Forgery and uttering in Virginia fall under the same statute, but they are not the same offense. Forgery is the making of a false writing which, if true, would be of some legal effect. Uttering is the assertion by words or action that a writing which one knows to be forged is good and valid.
People commonly misunderstand the concepts of "forgery" and "uttering" as they appear in the Virginia code. While both are criminalized through the same statute, Virginia Code §18.2-172, they are fundamentally different concepts. That said, both forgery and uttering carry the same penalty as Class 5 felonies of up to 10 years in the penitentiary, so they are serious charges!
Let's start by understanding the concept of forgery. When most people think of the forgery, they think of someone drafting the signature of another and representing it as authentic. While this certainly would be a form of forgery under the Virginia Code, the term is actually far broader than this common understanding. First and foremost, forgery is writing. Copying photographs, painting, sculptures, etc. would not be covered under this section (although these could be charged in other ways). To constitute forgery, such writing must have some legal effect. In other words, if one were to copy another's signature on a blank piece of paper simply for the pleasure of doing so that would not constitute a forgery. That action becomes a crime when the action is done "to the prejudice of another's right."
There are countless actions that would constitute a forgery, far too many to be described in this post. But some of the more common are signing the name of another to a contract or other legal document. Writing the name of another on a negotiable instrument, such as a check, would constitute forgery. So too would signing medical documents or insurance paperwork with the signature of another.
There is a separate and more serious offense involving forgery of a public record under Code §18.2-168. Unlike forgery of a private document, forgery of a public record is a class 4 felony, also punishable by up to 10 years in prison. A common example of forgery of a public record is writing the name of another person on a traffic summons. This is a fairly common charge in Virginia; essentially a person presents a third-party identification to a police officer upon being stopped and then signs the summons with the name of the third party. The third party then has a court date of which they have no knowledge, and a potential warrant for their arrest when they do not show up for court! So you can see why this is a big deal!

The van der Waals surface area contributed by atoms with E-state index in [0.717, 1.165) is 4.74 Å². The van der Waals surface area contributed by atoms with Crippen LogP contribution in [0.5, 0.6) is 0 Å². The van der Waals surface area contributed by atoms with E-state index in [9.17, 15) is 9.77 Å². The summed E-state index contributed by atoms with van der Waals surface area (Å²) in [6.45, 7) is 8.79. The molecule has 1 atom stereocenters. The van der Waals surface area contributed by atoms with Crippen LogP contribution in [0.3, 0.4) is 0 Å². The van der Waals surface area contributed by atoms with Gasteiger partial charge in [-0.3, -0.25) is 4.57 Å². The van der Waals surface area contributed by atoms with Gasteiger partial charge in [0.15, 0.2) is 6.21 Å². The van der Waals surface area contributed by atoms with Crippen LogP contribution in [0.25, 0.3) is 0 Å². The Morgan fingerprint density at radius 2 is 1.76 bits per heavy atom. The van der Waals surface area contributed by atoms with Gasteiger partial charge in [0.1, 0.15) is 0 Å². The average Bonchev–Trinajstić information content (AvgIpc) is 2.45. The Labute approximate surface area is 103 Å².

Uttering, on the other hand, does not require that the defendant write anything at all. On the contrary, uttering is the assertion by word or action that a writing known by the presenter to be forged is valid. Essentially, the presentation to another of a document known to contain a forgery would constitute uttering. Even though these offenses seem very similar, they are separate and distinct, and can be charged separately.
Uttering is also separate and distinct from passing bad checks, which is covered under Virginia Code §18.2-181. This code section criminalizes the uttering of a check for which the presenter knows there are insufficient funds. This is different than uttering under §18.2-168 in that the check need not be a forgery, it simply must be knowingly written on an account with insufficient funds.
The bottom line is that these charges are quite common in Virginia courts, and they are quite serious as well. It is not unusual for judges and juries to dispense lengthy prison sentences in these types of cases. For that reason it is critical that you contact an aggressive criminal defense attorney if you or someone you love is facing charges of forgery or uttering. Let us fight for you!